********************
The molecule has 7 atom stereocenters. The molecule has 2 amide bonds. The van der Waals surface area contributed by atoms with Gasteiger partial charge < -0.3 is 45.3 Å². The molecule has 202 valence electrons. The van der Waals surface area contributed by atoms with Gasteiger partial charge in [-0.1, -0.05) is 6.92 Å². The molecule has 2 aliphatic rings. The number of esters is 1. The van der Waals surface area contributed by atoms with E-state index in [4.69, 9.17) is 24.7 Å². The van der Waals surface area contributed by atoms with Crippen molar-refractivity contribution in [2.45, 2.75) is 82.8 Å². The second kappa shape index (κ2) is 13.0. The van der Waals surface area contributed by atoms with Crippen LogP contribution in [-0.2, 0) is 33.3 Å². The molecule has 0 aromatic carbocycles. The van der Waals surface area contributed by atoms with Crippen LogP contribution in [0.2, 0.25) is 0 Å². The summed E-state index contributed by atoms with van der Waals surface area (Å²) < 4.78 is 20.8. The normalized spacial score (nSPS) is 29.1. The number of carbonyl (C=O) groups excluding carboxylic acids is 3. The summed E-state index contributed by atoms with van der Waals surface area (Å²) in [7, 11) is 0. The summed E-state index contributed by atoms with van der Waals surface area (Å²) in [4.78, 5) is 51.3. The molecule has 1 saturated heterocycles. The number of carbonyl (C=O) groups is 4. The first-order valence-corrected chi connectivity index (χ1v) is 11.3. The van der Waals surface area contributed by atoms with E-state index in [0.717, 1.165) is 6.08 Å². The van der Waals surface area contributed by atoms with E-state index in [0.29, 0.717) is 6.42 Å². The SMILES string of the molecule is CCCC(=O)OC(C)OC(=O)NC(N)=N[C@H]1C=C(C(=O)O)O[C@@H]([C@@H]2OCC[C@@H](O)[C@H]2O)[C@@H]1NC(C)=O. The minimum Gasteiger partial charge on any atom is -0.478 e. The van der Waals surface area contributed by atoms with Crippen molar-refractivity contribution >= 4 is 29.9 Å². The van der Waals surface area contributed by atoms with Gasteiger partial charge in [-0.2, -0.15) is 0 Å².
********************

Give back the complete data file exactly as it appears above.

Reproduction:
The molecule has 7 atom stereocenters. The molecule has 2 amide bonds. The van der Waals surface area contributed by atoms with Gasteiger partial charge < -0.3 is 45.3 Å². The molecule has 202 valence electrons. The van der Waals surface area contributed by atoms with Gasteiger partial charge in [-0.1, -0.05) is 6.92 Å². The molecule has 2 aliphatic rings. The number of esters is 1. The van der Waals surface area contributed by atoms with E-state index in [4.69, 9.17) is 24.7 Å². The van der Waals surface area contributed by atoms with Crippen molar-refractivity contribution in [2.45, 2.75) is 82.8 Å². The second kappa shape index (κ2) is 13.0. The van der Waals surface area contributed by atoms with Crippen LogP contribution in [-0.2, 0) is 33.3 Å². The molecule has 0 aromatic carbocycles. The van der Waals surface area contributed by atoms with Crippen LogP contribution in [0.2, 0.25) is 0 Å². The summed E-state index contributed by atoms with van der Waals surface area (Å²) < 4.78 is 20.8. The normalized spacial score (nSPS) is 29.1. The number of carbonyl (C=O) groups excluding carboxylic acids is 3. The summed E-state index contributed by atoms with van der Waals surface area (Å²) in [7, 11) is 0. The summed E-state index contributed by atoms with van der Waals surface area (Å²) in [4.78, 5) is 51.3. The molecule has 1 saturated heterocycles. The number of carbonyl (C=O) groups is 4. The first-order valence-corrected chi connectivity index (χ1v) is 11.3. The van der Waals surface area contributed by atoms with E-state index in [0.717, 1.165) is 6.08 Å². The van der Waals surface area contributed by atoms with E-state index in [0.29, 0.717) is 6.42 Å². The SMILES string of the molecule is CCCC(=O)OC(C)OC(=O)NC(N)=N[C@H]1C=C(C(=O)O)O[C@@H]([C@@H]2OCC[C@@H](O)[C@H]2O)[C@@H]1NC(C)=O. The minimum Gasteiger partial charge on any atom is -0.478 e. The van der Waals surface area contributed by atoms with Crippen molar-refractivity contribution >= 4 is 29.9 Å². The van der Waals surface area contributed by atoms with Gasteiger partial charge in [-0.2, -0.15) is 0 Å².